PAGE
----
(G-1) When the measuring spot of the measured body 1 is of a round surface as shown in 10A, the perspective view and in 10B, the side view, the direction of the retaining element 31 made of a polyimide film is perpendicular to that of the axis of the body. The distance between the film and the body is about the same in the zone other than the contacting one as denoted by A in the figure, which is arranged in consideration of the heat transfer efficiency of the sensing element 4A. When the measured body is the thermally fixing roll of the copying machine, the sensing element is attached at the opposite side of the spot of the roll where papers pass beneath the roll so as not to interfere with the operation. The apparatus in FIGS. 10A and 10B, are the soft contacting ones. This is the most general case in the measurement of rotating cylindrical bodies. When the apparatus is the quasi-non-contacting one as shown in FIG. 11, the middle part of the retaining element 31 is the contacting zone, and at the zone other than the contacting one denoted as A and B, the film is approximately parallel to the round surface of the measured body.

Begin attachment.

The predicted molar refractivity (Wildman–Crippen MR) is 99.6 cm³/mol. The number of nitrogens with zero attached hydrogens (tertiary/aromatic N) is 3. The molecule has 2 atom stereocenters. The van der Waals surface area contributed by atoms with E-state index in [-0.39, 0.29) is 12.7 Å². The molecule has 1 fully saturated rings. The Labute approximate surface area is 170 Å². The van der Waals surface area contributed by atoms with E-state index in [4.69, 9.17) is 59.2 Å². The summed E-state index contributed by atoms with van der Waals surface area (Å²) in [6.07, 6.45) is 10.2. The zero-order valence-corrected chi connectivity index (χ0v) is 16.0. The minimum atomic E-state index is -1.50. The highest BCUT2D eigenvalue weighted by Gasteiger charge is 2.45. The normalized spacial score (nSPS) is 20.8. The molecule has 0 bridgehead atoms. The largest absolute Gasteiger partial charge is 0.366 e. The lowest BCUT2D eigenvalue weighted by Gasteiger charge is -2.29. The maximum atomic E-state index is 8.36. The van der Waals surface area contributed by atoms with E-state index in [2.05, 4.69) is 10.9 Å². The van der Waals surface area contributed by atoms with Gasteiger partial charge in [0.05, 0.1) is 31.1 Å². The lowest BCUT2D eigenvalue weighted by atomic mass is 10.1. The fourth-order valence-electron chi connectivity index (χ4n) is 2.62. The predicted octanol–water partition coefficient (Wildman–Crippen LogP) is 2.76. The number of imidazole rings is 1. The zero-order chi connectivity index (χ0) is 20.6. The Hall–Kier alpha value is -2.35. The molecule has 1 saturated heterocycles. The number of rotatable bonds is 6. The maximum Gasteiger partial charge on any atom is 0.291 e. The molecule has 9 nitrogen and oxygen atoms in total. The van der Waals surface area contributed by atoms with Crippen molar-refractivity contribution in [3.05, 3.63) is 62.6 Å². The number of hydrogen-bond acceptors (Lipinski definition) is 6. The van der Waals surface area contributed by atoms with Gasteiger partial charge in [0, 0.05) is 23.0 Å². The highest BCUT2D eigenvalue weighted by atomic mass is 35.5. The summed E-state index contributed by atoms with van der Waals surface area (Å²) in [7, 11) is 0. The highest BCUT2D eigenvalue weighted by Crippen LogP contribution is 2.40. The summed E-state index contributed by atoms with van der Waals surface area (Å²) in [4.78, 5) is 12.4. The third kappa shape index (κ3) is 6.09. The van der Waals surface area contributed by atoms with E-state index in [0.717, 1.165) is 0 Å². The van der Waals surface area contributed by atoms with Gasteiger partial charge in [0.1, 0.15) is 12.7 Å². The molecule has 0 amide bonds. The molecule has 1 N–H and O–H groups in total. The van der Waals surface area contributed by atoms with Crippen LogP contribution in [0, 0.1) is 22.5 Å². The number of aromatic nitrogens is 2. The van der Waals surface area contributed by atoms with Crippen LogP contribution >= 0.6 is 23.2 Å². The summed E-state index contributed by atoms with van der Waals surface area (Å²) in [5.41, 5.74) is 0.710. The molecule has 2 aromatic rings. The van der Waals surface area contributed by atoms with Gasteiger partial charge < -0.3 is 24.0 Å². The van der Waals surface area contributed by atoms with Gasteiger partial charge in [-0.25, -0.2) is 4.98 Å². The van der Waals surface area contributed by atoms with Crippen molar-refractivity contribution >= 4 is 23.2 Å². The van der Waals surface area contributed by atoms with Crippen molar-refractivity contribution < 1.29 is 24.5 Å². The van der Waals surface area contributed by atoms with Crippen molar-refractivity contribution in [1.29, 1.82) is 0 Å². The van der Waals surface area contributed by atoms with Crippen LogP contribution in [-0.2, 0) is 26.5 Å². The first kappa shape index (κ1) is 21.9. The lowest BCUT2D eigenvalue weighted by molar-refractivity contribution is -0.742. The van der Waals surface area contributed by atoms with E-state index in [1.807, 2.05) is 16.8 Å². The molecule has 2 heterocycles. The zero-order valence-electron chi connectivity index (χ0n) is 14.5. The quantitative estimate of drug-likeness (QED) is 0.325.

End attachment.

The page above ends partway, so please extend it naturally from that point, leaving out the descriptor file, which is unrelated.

(G-2) When the apparatus is contacted to the end surface of a rotating body as shown in FIGS. 12A and 12B, the direction of the retaining element 31, a polyimide film is about parellel to the circumferential direction denoted by the line 1 in the figure, which is in consideration of the heat transfer efficiency. As in the case of G-1, the sense of the direction from the holding element to the sensing element is the same with the downward side of the rotation, which is in consideration of evading damage to the apparatus.